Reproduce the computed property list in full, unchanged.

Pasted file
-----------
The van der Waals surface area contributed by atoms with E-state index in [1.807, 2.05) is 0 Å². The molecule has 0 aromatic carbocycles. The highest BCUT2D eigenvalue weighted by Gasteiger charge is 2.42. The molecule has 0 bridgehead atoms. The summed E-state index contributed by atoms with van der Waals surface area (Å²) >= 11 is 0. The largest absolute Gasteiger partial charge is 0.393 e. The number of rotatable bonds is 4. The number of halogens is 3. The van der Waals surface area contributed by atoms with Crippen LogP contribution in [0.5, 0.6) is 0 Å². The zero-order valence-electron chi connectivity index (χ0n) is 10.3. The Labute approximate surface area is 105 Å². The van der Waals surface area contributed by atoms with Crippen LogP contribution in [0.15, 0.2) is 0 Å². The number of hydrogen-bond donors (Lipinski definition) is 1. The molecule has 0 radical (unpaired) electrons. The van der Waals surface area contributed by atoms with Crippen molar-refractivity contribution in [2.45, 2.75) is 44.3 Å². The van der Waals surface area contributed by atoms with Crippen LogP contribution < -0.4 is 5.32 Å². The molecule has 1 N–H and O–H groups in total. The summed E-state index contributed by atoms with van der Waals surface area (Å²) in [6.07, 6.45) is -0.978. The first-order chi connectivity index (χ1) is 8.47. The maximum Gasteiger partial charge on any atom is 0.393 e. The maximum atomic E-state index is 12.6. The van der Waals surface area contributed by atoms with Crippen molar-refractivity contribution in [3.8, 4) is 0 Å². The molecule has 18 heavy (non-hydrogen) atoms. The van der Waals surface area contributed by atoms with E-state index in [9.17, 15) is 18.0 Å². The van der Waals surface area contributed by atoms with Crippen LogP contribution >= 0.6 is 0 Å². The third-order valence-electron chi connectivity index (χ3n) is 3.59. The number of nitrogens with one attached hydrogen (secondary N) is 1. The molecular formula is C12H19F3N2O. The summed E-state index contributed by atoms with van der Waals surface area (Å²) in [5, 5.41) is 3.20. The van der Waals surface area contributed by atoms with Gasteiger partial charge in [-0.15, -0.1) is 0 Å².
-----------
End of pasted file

The van der Waals surface area contributed by atoms with E-state index in [1.807, 2.05) is 0 Å². The molecule has 0 aromatic carbocycles. The highest BCUT2D eigenvalue weighted by Gasteiger charge is 2.42. The molecule has 0 bridgehead atoms. The summed E-state index contributed by atoms with van der Waals surface area (Å²) >= 11 is 0. The largest absolute Gasteiger partial charge is 0.393 e. The number of rotatable bonds is 4. The number of halogens is 3. The van der Waals surface area contributed by atoms with Crippen LogP contribution in [0.5, 0.6) is 0 Å². The zero-order valence-electron chi connectivity index (χ0n) is 10.3. The Labute approximate surface area is 105 Å². The van der Waals surface area contributed by atoms with Crippen LogP contribution in [0.15, 0.2) is 0 Å². The number of hydrogen-bond donors (Lipinski definition) is 1. The molecule has 0 radical (unpaired) electrons. The van der Waals surface area contributed by atoms with Crippen molar-refractivity contribution in [2.45, 2.75) is 44.3 Å². The van der Waals surface area contributed by atoms with Crippen LogP contribution < -0.4 is 5.32 Å². The molecule has 1 N–H and O–H groups in total. The summed E-state index contributed by atoms with van der Waals surface area (Å²) in [6.07, 6.45) is -0.978. The first-order chi connectivity index (χ1) is 8.47. The maximum Gasteiger partial charge on any atom is 0.393 e. The maximum atomic E-state index is 12.6. The van der Waals surface area contributed by atoms with Crippen molar-refractivity contribution in [3.8, 4) is 0 Å². The molecule has 18 heavy (non-hydrogen) atoms. The van der Waals surface area contributed by atoms with E-state index in [9.17, 15) is 18.0 Å². The van der Waals surface area contributed by atoms with Crippen LogP contribution >= 0.6 is 0 Å². The third-order valence-electron chi connectivity index (χ3n) is 3.59. The number of nitrogens with one attached hydrogen (secondary N) is 1. The molecular formula is C12H19F3N2O. The summed E-state index contributed by atoms with van der Waals surface area (Å²) in [5, 5.41) is 3.20. The van der Waals surface area contributed by atoms with Gasteiger partial charge in [-0.15, -0.1) is 0 Å².